I also believe that this verse relates to how we live in community today. The Church has the authority to discipline believers and enforce the forgiveness of those who believe. We do this by welcoming those who receive forgiveness into the church community. Those who refuse to admit that they need forgiveness and persist in sin in the community are disciplined (1 John 1:6-10, Matthew 18:15-20). Anyone who admits or confesses sin or wrongdoing and anyone who publicly repents of sin should be warmly welcomed by the community of faith and declared forgiven and righteous in Christ’s name. Anyone who persists in deliberate sin and refuses repentance should be warned. Those who persist in deliberate sin against the community should be disciplined by the church.
How Should we Express God’s Forgiveness?
Let’s make this practical. How can I apply my authority to forgive? It’s easy.
1) Proclaim the Good News that God has already demonstrated His love for the world through Jesus Christ and has provided for the forgiveness of sins. God offers forgiveness to all. Anyone can receive forgiveness by putting their faith in Jesus’ sacrificial death on the cross, His resurrection, and His current Lordship (Romans 10:9-10). In order to do this they need to understand their need for forgiveness. They need to admit that they have sinned and need forgiveness.
God has already decided to forgive them. God has already provided for their forgiveness. God offers them forgiveness. He says, “I forgive you.” But unbelievers still need to receive it. To many unbelievers the words “God forgives you in Jesus,” don’t mean what they should because they refuse to acknowledge that they need forgiveness. This is why our Gospel proclamation must be accompanied by the power and conviction of the Holy Spirit.
When we proclaim, “God forgives you in Jesus’ name,” the recipient is genuinely forgiven. This doesn’t mean that they are righteous (that comes by faith). It doesn’t mean they are saved. But it does mean that their sin is no longer a barrier to starting a relationship with God.
2) Prophetically proclaim God’s forgiveness to your brothers and sisters in Christ every time they mention personal sin. If any believer, anywhere or at anytime, confesses sin, you have the right and ability to proclaim, “You are forgiven in the name of Jesus.” Jesus has given you the authority to forgive their sin. I have experienced so much life, joy, and freedom from confessing sin and hearing a brother in the Lord boldly and prophetically proclaim, “In Jesus name, you are forgiven!”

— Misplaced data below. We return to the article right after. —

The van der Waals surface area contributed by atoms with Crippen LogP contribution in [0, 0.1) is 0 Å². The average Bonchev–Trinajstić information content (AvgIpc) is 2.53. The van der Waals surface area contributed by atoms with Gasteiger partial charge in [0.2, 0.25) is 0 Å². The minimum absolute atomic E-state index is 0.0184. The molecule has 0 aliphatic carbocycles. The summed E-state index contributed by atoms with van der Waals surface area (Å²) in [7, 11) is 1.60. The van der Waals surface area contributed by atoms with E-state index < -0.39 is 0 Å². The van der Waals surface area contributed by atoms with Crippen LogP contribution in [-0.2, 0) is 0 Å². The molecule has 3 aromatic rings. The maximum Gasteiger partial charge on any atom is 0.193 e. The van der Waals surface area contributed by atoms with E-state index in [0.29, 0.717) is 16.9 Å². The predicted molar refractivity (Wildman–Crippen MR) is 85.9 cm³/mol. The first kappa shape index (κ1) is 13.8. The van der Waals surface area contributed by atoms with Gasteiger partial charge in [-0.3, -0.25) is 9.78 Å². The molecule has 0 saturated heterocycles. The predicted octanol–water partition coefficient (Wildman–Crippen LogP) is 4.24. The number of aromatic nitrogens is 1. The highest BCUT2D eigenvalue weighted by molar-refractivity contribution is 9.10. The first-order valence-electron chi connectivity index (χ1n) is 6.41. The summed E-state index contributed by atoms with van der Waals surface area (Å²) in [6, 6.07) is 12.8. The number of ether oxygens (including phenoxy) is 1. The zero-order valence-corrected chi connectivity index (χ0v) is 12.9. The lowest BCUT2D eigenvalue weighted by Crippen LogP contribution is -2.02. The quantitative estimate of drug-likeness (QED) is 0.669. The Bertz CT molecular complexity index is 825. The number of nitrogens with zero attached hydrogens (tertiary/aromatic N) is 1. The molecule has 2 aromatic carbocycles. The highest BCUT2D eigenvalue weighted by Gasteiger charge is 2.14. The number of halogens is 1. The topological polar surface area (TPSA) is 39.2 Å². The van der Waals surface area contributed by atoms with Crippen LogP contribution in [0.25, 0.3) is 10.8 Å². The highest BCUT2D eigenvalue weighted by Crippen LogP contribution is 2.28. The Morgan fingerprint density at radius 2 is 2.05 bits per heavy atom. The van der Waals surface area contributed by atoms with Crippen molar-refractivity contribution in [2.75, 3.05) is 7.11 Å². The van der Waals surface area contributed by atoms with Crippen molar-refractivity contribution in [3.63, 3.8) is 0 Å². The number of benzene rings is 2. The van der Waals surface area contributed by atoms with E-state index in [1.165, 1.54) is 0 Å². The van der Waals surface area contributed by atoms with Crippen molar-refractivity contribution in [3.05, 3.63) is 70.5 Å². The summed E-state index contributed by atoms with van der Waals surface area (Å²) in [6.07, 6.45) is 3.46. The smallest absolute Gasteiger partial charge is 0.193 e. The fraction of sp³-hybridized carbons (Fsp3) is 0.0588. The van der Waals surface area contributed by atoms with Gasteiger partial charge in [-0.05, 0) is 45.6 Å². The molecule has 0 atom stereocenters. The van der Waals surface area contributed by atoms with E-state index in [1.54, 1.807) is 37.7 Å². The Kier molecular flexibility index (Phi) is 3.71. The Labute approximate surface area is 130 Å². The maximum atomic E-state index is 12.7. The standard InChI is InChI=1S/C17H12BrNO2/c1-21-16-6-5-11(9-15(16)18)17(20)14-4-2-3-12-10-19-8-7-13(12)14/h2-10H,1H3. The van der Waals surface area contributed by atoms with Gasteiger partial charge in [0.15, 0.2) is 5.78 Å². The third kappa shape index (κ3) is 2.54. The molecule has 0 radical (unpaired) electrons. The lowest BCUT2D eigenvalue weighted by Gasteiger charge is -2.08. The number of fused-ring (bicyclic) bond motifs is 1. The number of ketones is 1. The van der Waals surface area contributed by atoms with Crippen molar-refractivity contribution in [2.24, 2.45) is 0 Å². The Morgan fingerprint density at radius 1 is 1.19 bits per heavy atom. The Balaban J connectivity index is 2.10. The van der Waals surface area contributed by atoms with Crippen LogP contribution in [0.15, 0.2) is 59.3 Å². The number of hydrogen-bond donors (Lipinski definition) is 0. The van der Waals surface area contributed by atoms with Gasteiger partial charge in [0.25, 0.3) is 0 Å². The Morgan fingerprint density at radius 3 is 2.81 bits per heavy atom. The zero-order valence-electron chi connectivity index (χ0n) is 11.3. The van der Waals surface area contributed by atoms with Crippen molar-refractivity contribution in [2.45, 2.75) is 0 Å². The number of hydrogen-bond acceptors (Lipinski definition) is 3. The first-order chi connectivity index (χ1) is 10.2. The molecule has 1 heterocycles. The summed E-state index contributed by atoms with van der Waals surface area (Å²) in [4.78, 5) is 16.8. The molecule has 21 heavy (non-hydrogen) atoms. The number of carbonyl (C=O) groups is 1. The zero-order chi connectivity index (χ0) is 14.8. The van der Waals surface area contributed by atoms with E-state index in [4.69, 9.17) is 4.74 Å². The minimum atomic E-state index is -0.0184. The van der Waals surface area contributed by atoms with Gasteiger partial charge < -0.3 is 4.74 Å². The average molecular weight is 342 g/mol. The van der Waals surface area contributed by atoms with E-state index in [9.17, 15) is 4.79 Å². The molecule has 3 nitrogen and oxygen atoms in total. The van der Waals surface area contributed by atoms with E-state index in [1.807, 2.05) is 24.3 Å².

3) Participate in Church discipline. Church discipline can be scary for us, and this really deserves its own post. Let me simply encourage you to follow what Jesus commands in Matthew 18:15-20 in full expectation that any believer who sins will repent and receive forgiveness and fellowship in the Body of Christ. Anyone who repents will receive a new freedom in Christ and approval from the Church. Those who do not will become as outsiders. This too comes from the Lord and the authority of the Spirit as we protect the Body of Christ in a fallen world.
Practice Your Authority to Forgive Sins
Here is an exercise from my upcoming book Prophetic Transformation, which is definitely the next place to look for more information on how our proclamation of forgiveness and our authority to forgive fit into God’s plan for our holiness:
Get together with a close friend and read James 5:16. Take a moment to silently listen to the Lord and ask, “Is there any sin in my life I need to confess?”
Submission to Authority?
Confess to one another. When one confesses, let the other enforce God’s grace and forgiveness by saying, “You are forgiven in the name of Jesus.” Exercise your authority to forgive.
If the Lord does not bring anything to your mind to confess, don’t dig something up, and don’t pressure others to confess. Simply give the Lord the opportunity to work through confession. As you do you will find more freedom from sin and from a sensitive conscience. You will find yourself more conscious of the truth, more conscious of forgiveness, and closer to the Body of Christ.
May God richly bless you as you walk in the authority of the Spirit to express God’s forgiveness to others!